The park itself was a little disappointing, but we did enjoy a nice walk through the Grand Wash – one of only 2 washes that go all the way through the reef.  It was an easy hike following the wash between the towering walls, 800+ feet tall.  At one point, it narrowed to 20’ wide.

With more time and a 4wd vehicle, I would have enjoyed traveling on the gravel roads through more of the back country.  We will just have to come back someday.

From here, we pointed Craggin’ north and left the Utah desert behind.  We desperately needed a shower, so we stopped at a Love’s Truck Stop.  The showers were super clean with nice hot water.  It was a great tip from my folks after their road trip a few years ago.

We also stopped at the local REI to pick up some new gear.  I was happy to see that the worker was wearing a KEEN mask.  After chatting, she gave us masks too.  So now, I can continue to spread brand awareness with my new mask.

Our destination for the next 2 weeks was City of Rocks, which was the place that we kicked off this trip almost a year ago.  Idaho was one of the first nearby states to open campgrounds to out-of-state residents and being familiar with the climbing there, we felt we could responsibly social distance at the crags.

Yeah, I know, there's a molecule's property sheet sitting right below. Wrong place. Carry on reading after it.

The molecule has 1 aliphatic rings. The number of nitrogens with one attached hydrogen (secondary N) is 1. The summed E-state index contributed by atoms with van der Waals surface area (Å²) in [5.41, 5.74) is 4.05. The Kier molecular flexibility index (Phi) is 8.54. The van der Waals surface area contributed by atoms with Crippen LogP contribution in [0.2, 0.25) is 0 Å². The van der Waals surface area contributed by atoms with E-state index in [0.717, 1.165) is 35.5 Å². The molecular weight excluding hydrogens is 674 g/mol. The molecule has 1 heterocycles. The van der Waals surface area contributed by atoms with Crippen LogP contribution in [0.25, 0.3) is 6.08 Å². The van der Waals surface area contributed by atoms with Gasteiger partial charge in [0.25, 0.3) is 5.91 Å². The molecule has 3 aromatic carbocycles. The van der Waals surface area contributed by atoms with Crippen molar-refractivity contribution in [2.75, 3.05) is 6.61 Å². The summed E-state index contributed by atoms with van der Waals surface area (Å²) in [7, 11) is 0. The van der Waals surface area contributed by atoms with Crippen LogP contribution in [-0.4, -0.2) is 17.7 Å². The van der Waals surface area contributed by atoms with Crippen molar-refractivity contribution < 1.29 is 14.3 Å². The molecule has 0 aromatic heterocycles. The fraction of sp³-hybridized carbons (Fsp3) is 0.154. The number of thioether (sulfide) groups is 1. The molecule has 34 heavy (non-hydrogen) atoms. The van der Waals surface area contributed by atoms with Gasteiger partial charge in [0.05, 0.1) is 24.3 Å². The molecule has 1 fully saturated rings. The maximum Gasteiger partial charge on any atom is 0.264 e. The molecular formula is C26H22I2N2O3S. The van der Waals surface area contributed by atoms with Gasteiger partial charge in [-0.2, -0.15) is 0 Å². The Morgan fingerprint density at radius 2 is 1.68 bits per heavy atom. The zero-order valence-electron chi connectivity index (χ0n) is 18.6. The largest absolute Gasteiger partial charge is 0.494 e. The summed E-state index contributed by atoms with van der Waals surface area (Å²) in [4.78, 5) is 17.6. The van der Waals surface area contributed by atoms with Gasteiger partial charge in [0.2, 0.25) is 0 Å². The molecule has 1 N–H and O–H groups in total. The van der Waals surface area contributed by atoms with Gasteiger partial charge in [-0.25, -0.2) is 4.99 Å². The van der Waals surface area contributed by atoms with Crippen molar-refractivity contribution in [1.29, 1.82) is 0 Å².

It turned out to be a great decision, and it was really nice to camp again in the van.  Waking up every morning to Elephant Rock out the window and seeing spectacular sunsets every evening was a real treat.  We felt enormously privileged to enjoy this special spot during this time.  Plus, the climbing is pretty darn awesome!

The town nearby, Almo, is small with just 2 places for tourists… a general store and a pizza joint.  The two took different approaches to protecting themselves from Covid-19.  The pizza joint built a take-out window with a microphone and minimal contact with their customers.  They still had amazing pizza and even Breakside beer (our favorite beer from Portland!).  The general store had no precautions in place with employees not wearing masks and no capacity limits.  For the most part, we stayed up in the park only dropping to town for pizza/beer and to check emails.   

We did have one stormy weekend, where we ended up at an Airbnb.  It was a good thing as it snowed and stormed for 2 straight days.  It was nice to do laundry, shower and stay cozy in our little house with views of the storm raging over Castle Rocks.